Giving Back: Texas Tribute
Giving Back: Texas Tribute
When Terri Romere, ABR®, GRI®, a salesperson with Keller Williams Realty in Round Rock, Texas, learned that many of her neighbors were being deployed in August 2004 to serve in Operation Iraqi Freedom, she mobilized her own platoon of troops to serve the soldiers. In the 18 months that followed the largest call-up of the Texas Army National Guard since World War II, she and her husband, Bill, collected and shipped thousands of phone cards, toiletries, and other items donated by Round Rock families, schools, and places of worship to make life easier for military personnel in the combat zone. The effort ended when the brigade returned home.
What was your mission?
When I heard that people in our area were going to be leaving their families and their jobs to serve their country—first I cried, and then I resolved to do something about it. The result was Serve Our Soldiers. My husband and I wanted to do what we could to help get items to the soldiers—things like batteries for music players, books, candy, sports equipment, and phone cards—that the military doesn’t provide.
How did you get the project moving?
I talked to friends and clients for ideas. One of them was to put up a Web site, which we did. Another good idea was to focus on one of the National Guard’s missions in Iraq, which was to help build schools. So we decided to round up as many school supplies as we could and send them to the soldiers. I called churches and asked if I could talk to their congregations; the response was overwhelming.
How did you know what the soldiers needed?
I contacted the 56th Brigade commander, Col. James (Red) Brown, and he assigned an officer to work closely with us.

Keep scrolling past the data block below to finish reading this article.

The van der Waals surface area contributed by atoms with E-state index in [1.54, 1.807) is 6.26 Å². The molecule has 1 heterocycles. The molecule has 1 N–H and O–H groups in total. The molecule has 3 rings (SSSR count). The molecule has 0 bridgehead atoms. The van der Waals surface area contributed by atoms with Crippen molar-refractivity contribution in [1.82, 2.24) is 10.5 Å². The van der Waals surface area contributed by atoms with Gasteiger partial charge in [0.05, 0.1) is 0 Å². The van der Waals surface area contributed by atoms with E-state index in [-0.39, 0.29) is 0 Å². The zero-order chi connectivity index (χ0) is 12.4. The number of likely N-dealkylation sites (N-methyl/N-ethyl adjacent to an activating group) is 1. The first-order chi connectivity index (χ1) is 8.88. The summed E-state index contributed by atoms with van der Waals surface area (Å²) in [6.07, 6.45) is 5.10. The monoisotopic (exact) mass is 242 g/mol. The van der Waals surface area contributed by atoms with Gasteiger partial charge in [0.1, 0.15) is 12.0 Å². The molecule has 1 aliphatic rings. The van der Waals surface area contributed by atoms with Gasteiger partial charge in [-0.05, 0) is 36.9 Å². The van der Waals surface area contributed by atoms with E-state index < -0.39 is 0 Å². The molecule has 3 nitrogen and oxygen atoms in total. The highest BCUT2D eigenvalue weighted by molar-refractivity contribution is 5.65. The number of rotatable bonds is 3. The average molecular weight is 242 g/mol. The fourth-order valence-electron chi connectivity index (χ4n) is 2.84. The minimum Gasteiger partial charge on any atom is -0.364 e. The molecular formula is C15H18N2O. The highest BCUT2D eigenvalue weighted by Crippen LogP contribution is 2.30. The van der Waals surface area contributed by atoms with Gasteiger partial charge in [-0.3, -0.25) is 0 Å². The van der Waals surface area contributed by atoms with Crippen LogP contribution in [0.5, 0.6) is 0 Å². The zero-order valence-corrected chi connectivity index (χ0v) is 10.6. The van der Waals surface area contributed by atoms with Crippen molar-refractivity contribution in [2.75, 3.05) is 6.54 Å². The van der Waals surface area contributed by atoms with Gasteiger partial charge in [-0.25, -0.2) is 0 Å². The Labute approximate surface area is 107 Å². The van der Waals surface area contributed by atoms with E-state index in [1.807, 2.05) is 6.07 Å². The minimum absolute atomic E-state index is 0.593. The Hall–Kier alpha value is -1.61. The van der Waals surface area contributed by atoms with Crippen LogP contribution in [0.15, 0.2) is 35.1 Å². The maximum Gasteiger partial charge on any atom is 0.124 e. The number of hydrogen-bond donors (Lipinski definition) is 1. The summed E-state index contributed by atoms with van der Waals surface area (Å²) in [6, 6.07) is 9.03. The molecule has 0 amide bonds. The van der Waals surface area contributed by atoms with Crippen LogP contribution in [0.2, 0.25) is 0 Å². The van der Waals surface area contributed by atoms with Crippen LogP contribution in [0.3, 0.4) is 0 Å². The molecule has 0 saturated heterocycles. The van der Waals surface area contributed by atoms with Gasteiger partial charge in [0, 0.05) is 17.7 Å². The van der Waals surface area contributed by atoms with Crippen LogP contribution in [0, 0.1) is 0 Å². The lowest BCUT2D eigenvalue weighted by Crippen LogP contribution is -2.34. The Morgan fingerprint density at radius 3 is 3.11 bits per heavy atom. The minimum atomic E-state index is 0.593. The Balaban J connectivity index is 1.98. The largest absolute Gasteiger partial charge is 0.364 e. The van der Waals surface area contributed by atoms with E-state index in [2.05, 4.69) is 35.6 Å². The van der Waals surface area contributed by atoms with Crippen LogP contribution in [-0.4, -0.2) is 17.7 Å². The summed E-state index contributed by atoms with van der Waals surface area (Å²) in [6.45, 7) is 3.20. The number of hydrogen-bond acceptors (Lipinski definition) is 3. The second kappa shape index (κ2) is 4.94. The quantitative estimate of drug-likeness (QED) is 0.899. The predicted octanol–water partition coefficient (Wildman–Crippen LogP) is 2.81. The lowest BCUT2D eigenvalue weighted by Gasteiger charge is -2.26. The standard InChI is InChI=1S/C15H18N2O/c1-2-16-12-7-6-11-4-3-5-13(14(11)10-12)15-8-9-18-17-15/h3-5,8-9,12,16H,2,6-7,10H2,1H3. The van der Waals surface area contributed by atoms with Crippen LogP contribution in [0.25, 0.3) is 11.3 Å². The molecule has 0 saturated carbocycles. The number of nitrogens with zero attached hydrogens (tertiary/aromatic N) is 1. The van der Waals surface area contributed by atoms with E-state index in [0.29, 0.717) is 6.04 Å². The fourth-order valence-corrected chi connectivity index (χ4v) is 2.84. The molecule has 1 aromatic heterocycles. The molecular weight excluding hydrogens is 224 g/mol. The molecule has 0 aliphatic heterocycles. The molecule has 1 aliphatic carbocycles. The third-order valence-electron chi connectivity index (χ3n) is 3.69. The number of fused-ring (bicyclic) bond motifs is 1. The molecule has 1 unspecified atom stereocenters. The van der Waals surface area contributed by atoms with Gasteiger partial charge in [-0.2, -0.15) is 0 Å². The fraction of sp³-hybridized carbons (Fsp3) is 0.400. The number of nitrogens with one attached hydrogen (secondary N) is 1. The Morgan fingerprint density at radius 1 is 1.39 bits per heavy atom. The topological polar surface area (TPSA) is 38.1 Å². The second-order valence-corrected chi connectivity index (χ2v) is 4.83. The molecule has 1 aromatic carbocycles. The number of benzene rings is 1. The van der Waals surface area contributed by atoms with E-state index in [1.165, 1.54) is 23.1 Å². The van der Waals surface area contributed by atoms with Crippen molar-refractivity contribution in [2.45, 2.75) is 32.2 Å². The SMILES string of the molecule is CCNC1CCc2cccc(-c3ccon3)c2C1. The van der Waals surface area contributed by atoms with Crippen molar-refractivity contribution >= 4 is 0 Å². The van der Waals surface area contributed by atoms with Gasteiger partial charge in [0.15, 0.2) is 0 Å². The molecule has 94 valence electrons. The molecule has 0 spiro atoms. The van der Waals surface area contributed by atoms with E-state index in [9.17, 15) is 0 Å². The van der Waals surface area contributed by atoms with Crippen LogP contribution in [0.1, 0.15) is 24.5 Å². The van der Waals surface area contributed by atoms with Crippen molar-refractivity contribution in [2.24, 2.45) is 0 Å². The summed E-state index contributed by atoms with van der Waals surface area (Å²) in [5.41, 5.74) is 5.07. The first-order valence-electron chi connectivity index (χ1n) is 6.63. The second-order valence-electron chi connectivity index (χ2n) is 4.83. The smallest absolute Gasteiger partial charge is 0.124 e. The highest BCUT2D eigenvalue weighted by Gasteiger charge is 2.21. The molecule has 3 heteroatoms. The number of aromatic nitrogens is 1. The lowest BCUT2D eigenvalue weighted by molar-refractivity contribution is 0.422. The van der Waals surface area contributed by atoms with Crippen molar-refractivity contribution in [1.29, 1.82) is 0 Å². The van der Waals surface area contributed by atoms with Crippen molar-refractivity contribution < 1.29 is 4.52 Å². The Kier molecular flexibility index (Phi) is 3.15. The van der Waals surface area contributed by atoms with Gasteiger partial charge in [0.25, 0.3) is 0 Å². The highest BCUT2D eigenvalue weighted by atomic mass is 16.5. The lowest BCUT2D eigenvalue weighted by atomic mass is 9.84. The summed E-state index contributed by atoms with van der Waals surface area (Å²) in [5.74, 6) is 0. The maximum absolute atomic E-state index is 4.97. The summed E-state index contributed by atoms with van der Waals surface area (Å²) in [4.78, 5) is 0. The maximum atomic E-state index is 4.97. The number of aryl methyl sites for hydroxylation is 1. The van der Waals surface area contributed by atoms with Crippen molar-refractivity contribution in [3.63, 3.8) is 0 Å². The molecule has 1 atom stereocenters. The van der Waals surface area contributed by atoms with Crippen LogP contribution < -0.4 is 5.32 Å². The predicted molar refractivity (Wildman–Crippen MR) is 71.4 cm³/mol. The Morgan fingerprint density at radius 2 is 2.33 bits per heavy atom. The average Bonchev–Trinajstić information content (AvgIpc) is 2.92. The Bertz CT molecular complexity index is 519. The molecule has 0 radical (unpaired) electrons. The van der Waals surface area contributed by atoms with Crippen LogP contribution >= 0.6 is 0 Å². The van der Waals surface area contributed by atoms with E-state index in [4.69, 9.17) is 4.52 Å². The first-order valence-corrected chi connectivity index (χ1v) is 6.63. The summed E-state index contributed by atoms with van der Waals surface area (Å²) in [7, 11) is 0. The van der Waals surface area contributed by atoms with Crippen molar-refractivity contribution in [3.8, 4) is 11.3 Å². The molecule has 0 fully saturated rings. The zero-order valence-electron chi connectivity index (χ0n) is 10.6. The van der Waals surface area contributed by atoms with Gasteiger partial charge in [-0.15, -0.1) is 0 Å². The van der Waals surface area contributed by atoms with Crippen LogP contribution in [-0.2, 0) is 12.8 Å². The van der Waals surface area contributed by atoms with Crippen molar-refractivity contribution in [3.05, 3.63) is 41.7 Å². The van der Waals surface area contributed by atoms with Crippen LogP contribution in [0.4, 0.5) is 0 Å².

What did you do with the goods once they started coming in?
We collected them in a climate-controlled storage facility. We collected so many items they filled three big shipping containers. There was one period in which we were shipping up to 300 70-pound boxes a month. The hardest and most expensive part was shipping. Eventually we got smart and told people that, along with their donated items, they needed to write a check to the U.S. Postal Service to cover the cost.
What advice do you have for someone who would like to start a project like yours?
Start by contacting the military unit you’d like to help. Your contact will have specifics on what to send and where. You may also want to qualify your project as a nonprofit organization for tax purposes.
What’s been the result of Serve Our Soldiers?
We heard from so many soldiers that receiving something as simple as a paperback novel or a clean pair of socks made their day. Many of them also told us that the best part was knowing people back home hadn’t forgotten them.
The military has discontinued its “Any Service Member Mail” program. If you know a soldier serving overseas, send packages directly to the person with enough to share. Otherwise, contact your local base and explain your interest in providing goods to their soldiers. Depending on security levels, officers at individual bases may accept or decline offers.
The U.S. Postal Service will ship a 10-pound package from the United States to the Military Post Office serving Iraq for $11.60. To obtain address information and a quote for shipping a parcel from any U.S. ZIP code to a specific soldier’s Army Post Office or Fleet Post Office ZIP code, go to http://hqdainet.army.mil/mpsa/main.htm.